Laboratory electrical studies on the thermo-chemo-mechanics of faults and fault slip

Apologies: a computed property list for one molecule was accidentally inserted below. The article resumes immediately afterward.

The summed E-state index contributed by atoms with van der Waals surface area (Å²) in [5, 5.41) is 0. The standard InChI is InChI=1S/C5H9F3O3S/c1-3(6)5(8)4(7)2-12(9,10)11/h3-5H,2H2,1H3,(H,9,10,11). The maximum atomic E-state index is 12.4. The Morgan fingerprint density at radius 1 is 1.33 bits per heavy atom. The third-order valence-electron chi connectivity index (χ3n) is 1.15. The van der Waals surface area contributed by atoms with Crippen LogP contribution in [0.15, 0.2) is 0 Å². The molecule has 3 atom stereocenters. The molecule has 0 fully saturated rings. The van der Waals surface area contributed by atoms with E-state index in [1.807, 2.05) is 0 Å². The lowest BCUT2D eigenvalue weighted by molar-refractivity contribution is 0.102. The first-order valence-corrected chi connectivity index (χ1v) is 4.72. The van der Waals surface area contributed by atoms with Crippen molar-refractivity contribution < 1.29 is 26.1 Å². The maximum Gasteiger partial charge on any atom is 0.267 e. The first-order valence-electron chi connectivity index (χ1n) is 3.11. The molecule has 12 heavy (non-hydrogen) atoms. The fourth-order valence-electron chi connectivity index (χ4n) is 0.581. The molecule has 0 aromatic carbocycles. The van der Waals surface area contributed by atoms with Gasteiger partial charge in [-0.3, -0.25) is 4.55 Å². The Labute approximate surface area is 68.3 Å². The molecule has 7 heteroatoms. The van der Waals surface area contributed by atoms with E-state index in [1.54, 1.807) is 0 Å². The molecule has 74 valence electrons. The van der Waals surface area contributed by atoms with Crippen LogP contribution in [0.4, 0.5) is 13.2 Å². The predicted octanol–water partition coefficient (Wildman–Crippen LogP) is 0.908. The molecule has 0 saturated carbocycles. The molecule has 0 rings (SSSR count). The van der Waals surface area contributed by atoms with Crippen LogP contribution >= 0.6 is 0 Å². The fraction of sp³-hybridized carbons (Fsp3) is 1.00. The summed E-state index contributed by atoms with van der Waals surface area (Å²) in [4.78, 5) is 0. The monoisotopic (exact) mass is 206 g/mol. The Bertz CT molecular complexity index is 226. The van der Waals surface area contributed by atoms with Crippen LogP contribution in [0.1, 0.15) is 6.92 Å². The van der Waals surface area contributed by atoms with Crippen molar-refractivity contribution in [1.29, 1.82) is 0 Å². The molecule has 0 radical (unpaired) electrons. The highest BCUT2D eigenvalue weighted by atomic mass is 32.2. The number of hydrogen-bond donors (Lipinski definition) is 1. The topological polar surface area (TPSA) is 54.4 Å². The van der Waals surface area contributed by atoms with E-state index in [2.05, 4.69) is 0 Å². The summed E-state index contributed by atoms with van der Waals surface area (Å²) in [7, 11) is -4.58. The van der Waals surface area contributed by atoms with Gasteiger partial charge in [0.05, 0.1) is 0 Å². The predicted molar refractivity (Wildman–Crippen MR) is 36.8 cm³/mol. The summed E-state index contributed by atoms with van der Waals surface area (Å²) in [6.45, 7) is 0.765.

In nature, electrical signals have been recorded contemporaneously with volcanic and seismic activity, and have been proposed as precursors to earthquakes and volcanic eruptions. In the hydrocarbon industry, streaming potentials are used to investigate steam fronts, thus aiding enhanced oil recovery. There is therefore considerable current interest in electrical signals emanating from the Earth's crust and the mechanisms which give rise to them. Two of the theories that have been proposed to explain electrical signal generation are: The piezoelectric effect, caused by stress changes on piezoelectric minerals, such as quartz, which is found in many crustal rocks. The electrokinetic phenomenon, produced at a solid-liquid interface, where an electrokinetic current such as the streaming potential can be induced through a pressure, chemical or temperature gradient, resulting in electrical charge transport within the moving fluid. In order to investigate the possible mechanisms responsible for the generation of electrical signals in the Earth's crust, carefully controlled laboratory rock deformation and rock physics experiments have been performed under simulated shallow crustal conditions, where both electrical potential signals and acoustic emissions were measured. The deformation strain rate, confining pressure, pore fluid pressure, pore fluid chemistry and temperature were all varied systematically during conventional triaxial rock deformation tests on a range of rock types. Confining pressures were varied from 20 MPa to 100 MPa, pore fluid pressures from 5 MPa to 40 MPa, strain rates from 1.5 x 10"4 s"1 to 1.5 x 10"7 s"1 and temperatures from room temperature (25 C) up to 125 C. Over thirty five experiments were completed at room temperature on rock samples Clashach, Bentheim and Darley Dale sandstones and Portland limestone. More than ten experiments were done at elevated temperature on both dry and saturated samples of Clashach sandstone using a range of pore fluid chemistries. Significant developments in experimental apparatus were necessary for these latter experiments, including the design and construction of an electrical internal heater for the triaxial deformation cell. I identify that, for the temperature range between 25 and 125 C, that the primary sources of electrical potential signal generation are (i) piezoelectric in dry quartz-rich sandstone and (ii) electrokinetic in saturated samples of both sandstones and limestone. Factors that are found to influence the electrical potential signals during deformation include effective pressure, temperature, strain rate, pore fluid type and fluid flow. As failure is approached, both pre-seismic and co-seismic signals are observed with the magnitude of the signals varying with rock type. These observations can be explained by differences in the rock composition and variation in hydraulic and electrical pathways available for electric current flow during rock deformation. Variation in electrical potential difference can be seen during both the compactive and dilatant stages of deformation. At slower strain rates, local rock variation can be seen through changes in electrical potential signals which appear to be obscured at higher strain rates. The change in electrical and streaming potential signals during deformation reflect both the accumulating and accelerating damage identified by acoustic emission prior to fracture and the localisation of damage at dynamic fracture. After failure the potential decreases to a background value where it remains during constant frictional sliding at essentially constant stress. The presence of a crack or fault was identified to affect the electrical and streaming potential signals depending on their relative position with respect to the fault suggesting that electrical potential could be used as a method for fault location. An increase in temperature was found not to affect the mechanical properties within the range of experimental conditions explored. The effect of increased temperature on the electrical potential signals depends on the conditions applied to the rock such as thermal equilibrium times, deformation and ionic species within the pore fluid. If the rock is allowed to reach thermal equilibrium, the electrokinetic reactions between the solid-liquid interface are increased with an average electrical potential increase of 38 mV per 25 C. However, the new surfaces formed during rapid deformation cannot reach equilibrium, so that temperature has no effect on the electrical potential signals during compaction, dilatancy & failure. With this, the results as a whole suggest that in shallow crustal rocks, the change in electrical potential signal with temperature is below the background electrical noise level.